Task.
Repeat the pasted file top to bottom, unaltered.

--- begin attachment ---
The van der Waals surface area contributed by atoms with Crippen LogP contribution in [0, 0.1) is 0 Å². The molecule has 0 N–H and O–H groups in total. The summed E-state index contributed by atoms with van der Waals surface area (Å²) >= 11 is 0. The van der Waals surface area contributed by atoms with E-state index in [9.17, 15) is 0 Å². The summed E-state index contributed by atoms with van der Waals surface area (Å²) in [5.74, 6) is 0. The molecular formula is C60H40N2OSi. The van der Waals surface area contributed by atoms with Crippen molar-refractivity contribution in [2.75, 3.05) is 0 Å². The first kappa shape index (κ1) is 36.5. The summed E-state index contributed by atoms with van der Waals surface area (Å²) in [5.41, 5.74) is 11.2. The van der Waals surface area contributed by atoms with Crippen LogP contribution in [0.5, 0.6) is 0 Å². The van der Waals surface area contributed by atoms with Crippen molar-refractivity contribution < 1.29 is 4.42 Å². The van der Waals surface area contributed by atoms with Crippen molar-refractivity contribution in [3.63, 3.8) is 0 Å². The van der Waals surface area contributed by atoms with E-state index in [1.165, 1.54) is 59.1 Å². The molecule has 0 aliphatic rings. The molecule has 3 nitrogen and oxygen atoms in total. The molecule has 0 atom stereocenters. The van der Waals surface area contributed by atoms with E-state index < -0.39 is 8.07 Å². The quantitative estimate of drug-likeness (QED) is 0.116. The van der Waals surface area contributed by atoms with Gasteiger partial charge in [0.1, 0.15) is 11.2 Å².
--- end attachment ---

The van der Waals surface area contributed by atoms with Crippen LogP contribution in [0, 0.1) is 0 Å². The molecule has 0 N–H and O–H groups in total. The summed E-state index contributed by atoms with van der Waals surface area (Å²) >= 11 is 0. The van der Waals surface area contributed by atoms with E-state index in [9.17, 15) is 0 Å². The summed E-state index contributed by atoms with van der Waals surface area (Å²) in [5.74, 6) is 0. The molecular formula is C60H40N2OSi. The van der Waals surface area contributed by atoms with Crippen molar-refractivity contribution in [2.75, 3.05) is 0 Å². The first kappa shape index (κ1) is 36.5. The summed E-state index contributed by atoms with van der Waals surface area (Å²) in [5.41, 5.74) is 11.2. The van der Waals surface area contributed by atoms with Crippen LogP contribution in [0.5, 0.6) is 0 Å². The van der Waals surface area contributed by atoms with Crippen molar-refractivity contribution < 1.29 is 4.42 Å². The van der Waals surface area contributed by atoms with Crippen molar-refractivity contribution in [3.63, 3.8) is 0 Å². The van der Waals surface area contributed by atoms with E-state index in [1.165, 1.54) is 59.1 Å². The molecule has 0 aliphatic rings. The molecule has 3 nitrogen and oxygen atoms in total. The molecule has 0 atom stereocenters. The van der Waals surface area contributed by atoms with E-state index < -0.39 is 8.07 Å². The quantitative estimate of drug-likeness (QED) is 0.116. The van der Waals surface area contributed by atoms with Gasteiger partial charge in [0.1, 0.15) is 11.2 Å².